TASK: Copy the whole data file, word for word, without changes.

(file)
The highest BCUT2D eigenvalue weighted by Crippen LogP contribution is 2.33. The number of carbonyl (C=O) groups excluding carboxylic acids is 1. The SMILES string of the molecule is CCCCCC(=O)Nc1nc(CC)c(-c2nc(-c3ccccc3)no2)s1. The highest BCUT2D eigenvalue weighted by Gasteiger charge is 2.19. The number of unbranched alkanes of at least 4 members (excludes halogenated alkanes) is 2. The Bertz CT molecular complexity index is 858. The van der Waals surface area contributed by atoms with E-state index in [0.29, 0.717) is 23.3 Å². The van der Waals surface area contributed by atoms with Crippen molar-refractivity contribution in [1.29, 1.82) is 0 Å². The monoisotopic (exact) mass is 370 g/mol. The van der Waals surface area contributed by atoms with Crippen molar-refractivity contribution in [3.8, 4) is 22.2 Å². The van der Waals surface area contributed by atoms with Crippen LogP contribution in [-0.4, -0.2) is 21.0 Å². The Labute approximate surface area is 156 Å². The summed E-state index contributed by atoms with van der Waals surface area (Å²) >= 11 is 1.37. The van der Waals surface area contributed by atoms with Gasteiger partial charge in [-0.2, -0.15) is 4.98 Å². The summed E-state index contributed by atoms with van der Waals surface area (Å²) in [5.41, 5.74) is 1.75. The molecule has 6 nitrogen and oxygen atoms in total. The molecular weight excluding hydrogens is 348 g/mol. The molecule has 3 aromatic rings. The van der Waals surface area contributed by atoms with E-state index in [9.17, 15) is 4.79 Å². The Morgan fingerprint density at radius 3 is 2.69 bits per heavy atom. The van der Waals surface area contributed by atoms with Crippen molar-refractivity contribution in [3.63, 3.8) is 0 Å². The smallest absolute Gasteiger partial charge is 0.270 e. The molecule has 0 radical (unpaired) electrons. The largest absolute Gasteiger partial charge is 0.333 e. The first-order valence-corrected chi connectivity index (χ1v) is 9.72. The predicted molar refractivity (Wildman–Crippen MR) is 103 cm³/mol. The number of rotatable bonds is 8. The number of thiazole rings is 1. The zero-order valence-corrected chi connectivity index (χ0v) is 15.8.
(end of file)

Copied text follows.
The highest BCUT2D eigenvalue weighted by Crippen LogP contribution is 2.33. The number of carbonyl (C=O) groups excluding carboxylic acids is 1. The SMILES string of the molecule is CCCCCC(=O)Nc1nc(CC)c(-c2nc(-c3ccccc3)no2)s1. The highest BCUT2D eigenvalue weighted by Gasteiger charge is 2.19. The number of unbranched alkanes of at least 4 members (excludes halogenated alkanes) is 2. The Bertz CT molecular complexity index is 858. The van der Waals surface area contributed by atoms with E-state index in [0.29, 0.717) is 23.3 Å². The van der Waals surface area contributed by atoms with Crippen molar-refractivity contribution in [1.29, 1.82) is 0 Å². The monoisotopic (exact) mass is 370 g/mol. The van der Waals surface area contributed by atoms with Crippen molar-refractivity contribution in [3.8, 4) is 22.2 Å². The van der Waals surface area contributed by atoms with Crippen LogP contribution in [-0.4, -0.2) is 21.0 Å². The Labute approximate surface area is 156 Å². The summed E-state index contributed by atoms with van der Waals surface area (Å²) >= 11 is 1.37. The van der Waals surface area contributed by atoms with Gasteiger partial charge in [-0.2, -0.15) is 4.98 Å². The summed E-state index contributed by atoms with van der Waals surface area (Å²) in [5.41, 5.74) is 1.75. The molecule has 6 nitrogen and oxygen atoms in total. The molecular weight excluding hydrogens is 348 g/mol. The molecule has 3 aromatic rings. The van der Waals surface area contributed by atoms with E-state index in [9.17, 15) is 4.79 Å². The Morgan fingerprint density at radius 3 is 2.69 bits per heavy atom. The van der Waals surface area contributed by atoms with Crippen molar-refractivity contribution in [3.63, 3.8) is 0 Å². The smallest absolute Gasteiger partial charge is 0.270 e. The molecule has 0 radical (unpaired) electrons. The largest absolute Gasteiger partial charge is 0.333 e. The first-order valence-corrected chi connectivity index (χ1v) is 9.72. The predicted molar refractivity (Wildman–Crippen MR) is 103 cm³/mol. The number of rotatable bonds is 8. The number of thiazole rings is 1. The zero-order valence-corrected chi connectivity index (χ0v) is 15.8.